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Beeblossom (Gaura) shrubs are a good low water use landscaping choice based on its Plant Factors rating. Photo: Water Authority

Knowing Your Plants’ Water Needs

Landscaping professionals use a resource called the Water Use Classification of Landscape Species (WUCOLS) to classify plants according to their water needs.  

It might sound really complex, but it’s really useful because it breaks down the water requirements for each type of plant into four categories: Very Low, Low, Moderate, and High. These water requirements are also called Plant Factors, and they are an important tool for transitioning to a more water-efficient landscape. 

Water Requirements by Plant Factors 

To come up with a Plant Factor for a given plant, that plant’s  water use is compared to cool season grass in a given climate zone.  

Why is that? Turf is among the thirstiest of all types of plants. When you replace turf areas with climate-appropriate plants with lower water requirements, and irrigate them with more efficient systems, you can realize a tremendous amount of water savings. There is no need to turn your landscaping into a dry, brittle moonscape to do it.  

Here are the Plant Factors, or PF, categories:  

Plant Factor categories from high to low water use. Graphic: Water Authority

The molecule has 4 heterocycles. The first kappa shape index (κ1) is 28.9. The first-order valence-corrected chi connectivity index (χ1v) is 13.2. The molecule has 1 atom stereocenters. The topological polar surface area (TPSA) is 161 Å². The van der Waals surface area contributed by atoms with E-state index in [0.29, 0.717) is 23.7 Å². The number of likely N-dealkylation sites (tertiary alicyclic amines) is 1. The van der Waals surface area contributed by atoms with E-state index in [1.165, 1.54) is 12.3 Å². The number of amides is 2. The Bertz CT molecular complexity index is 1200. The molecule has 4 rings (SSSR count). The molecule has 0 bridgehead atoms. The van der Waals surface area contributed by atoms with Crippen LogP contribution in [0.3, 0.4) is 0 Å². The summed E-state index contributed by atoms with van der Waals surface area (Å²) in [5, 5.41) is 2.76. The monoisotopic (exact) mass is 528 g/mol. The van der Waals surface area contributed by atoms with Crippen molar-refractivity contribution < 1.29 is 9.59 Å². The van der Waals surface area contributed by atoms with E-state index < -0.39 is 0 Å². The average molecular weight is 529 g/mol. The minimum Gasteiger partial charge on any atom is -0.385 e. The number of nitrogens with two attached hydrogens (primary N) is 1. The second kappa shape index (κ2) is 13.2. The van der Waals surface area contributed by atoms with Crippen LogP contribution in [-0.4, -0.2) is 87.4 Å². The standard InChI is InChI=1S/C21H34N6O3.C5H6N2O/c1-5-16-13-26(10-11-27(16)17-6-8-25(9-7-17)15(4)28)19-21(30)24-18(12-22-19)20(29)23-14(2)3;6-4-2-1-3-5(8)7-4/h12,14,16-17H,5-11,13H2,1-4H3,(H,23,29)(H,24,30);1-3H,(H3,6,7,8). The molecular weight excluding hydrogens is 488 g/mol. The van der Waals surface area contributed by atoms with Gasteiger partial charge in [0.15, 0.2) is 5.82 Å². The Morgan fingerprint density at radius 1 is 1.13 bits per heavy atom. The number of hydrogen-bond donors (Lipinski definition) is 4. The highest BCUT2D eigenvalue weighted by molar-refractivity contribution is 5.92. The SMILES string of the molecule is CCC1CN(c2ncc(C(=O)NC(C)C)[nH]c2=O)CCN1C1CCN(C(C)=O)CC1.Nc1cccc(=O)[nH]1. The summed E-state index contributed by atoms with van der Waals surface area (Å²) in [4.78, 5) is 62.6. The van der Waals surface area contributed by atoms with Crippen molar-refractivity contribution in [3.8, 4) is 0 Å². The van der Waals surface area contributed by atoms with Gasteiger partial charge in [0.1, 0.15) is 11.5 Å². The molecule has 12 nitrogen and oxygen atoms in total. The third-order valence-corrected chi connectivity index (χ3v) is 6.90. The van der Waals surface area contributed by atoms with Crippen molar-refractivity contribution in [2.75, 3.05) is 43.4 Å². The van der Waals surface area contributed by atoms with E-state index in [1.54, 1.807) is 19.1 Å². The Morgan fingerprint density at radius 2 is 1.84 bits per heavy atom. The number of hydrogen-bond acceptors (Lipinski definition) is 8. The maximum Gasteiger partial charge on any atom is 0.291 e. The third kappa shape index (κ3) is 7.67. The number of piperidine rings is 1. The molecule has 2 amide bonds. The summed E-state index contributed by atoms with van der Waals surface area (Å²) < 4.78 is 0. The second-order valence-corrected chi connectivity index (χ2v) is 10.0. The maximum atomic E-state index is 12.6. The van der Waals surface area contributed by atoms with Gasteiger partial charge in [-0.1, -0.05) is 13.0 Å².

Plant Factor categories from high to low water use. Graphic: Water Authority

High: These plants need from 60 to 100 percent of the water needed for a grass lawn (PF of 0.6 – 1.) 

Moderate: Plants need 30 to 60 percent of the water needed for a grass lawn (PF of 0.3 – 0.6) 

Low: Plants need 10 to 30 percent of the water needed for a grass lawn (PF of 0.1 – 0.3) 

Very Low: Plants need 10 percent or less of the water needed for a grass lawn (PF of less than 0.1) 

Group Plants by PF to Irrigate More Efficiently 

In the Water Authority’s Sustainable Landscaping guidebook, plant selections are color-coded to identify their water needs under this system. That approach provides an easy way to group plants by their water requirements in your landscape, so you can irrigate more efficiently.  

This article was inspired by the 71-page Sustainable Landscapes Program guidebook available at The Water Authority and its partners also offer other great resources for landscaping upgrades, including free WaterSmart classes at   




Here’s How The Largest Dam Removal Project In The U.S. Would Work

No one is popping the champagne corks just yet, but the process to remove four hydroelectric dams on the Klamath River just took a big step forward. On June 28, the Klamath River Renewal Corporation released the Definite Plan for the Lower Klamath Project, a 2,300-page detailed analysis of how the reservoirs would be drawn down, the dams removed, the materials disposed of and the formerly inundated land restored.

San Vicente Aqueduct

1954: Final Pipe Installed for Pipeline 2, San Vicente Aqueduct

Thanks to an intensive lobbying effort and consensus building by the San Diego County Water Authority’s first chairman, Fred Heilbron, the San Vicente Aqueduct’s second pipeline was constructed between 1951 and 1954.

The effort paid off when the second pipeline, parallel to and the same size as the first, began delivering water to the San Diego region. But even the doubling of capacity was insufficient to supply the growing population. The Water Authority had grown to 18 member agencies, and was four times the service area it had when it was originally formed ten years earlier in 1944.

Planning immediately began for a third pipeline, Pipeline 3.